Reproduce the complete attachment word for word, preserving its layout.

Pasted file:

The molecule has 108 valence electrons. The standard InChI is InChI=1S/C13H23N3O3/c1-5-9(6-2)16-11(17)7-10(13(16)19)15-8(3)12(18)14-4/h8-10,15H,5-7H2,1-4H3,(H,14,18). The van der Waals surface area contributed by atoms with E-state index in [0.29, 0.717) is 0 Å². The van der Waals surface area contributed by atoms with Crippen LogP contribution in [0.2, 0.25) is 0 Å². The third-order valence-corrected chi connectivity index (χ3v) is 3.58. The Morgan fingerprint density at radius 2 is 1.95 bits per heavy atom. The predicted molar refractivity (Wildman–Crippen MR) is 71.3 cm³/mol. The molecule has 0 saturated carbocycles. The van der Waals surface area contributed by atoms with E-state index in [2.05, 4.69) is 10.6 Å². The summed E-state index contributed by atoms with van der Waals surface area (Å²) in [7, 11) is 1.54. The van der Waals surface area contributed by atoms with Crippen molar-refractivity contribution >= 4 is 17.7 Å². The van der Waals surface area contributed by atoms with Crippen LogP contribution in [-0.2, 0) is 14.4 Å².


The molecule has 108 valence electrons. The standard InChI is InChI=1S/C13H23N3O3/c1-5-9(6-2)16-11(17)7-10(13(16)19)15-8(3)12(18)14-4/h8-10,15H,5-7H2,1-4H3,(H,14,18). The van der Waals surface area contributed by atoms with E-state index in [0.29, 0.717) is 0 Å². The van der Waals surface area contributed by atoms with Crippen LogP contribution in [0.2, 0.25) is 0 Å². The third-order valence-corrected chi connectivity index (χ3v) is 3.58. The Morgan fingerprint density at radius 2 is 1.95 bits per heavy atom. The predicted molar refractivity (Wildman–Crippen MR) is 71.3 cm³/mol. The molecule has 0 saturated carbocycles. The van der Waals surface area contributed by atoms with E-state index in [2.05, 4.69) is 10.6 Å². The summed E-state index contributed by atoms with van der Waals surface area (Å²) in [7, 11) is 1.54. The van der Waals surface area contributed by atoms with Crippen molar-refractivity contribution >= 4 is 17.7 Å². The van der Waals surface area contributed by atoms with Crippen LogP contribution in [-0.2, 0) is 14.4 Å².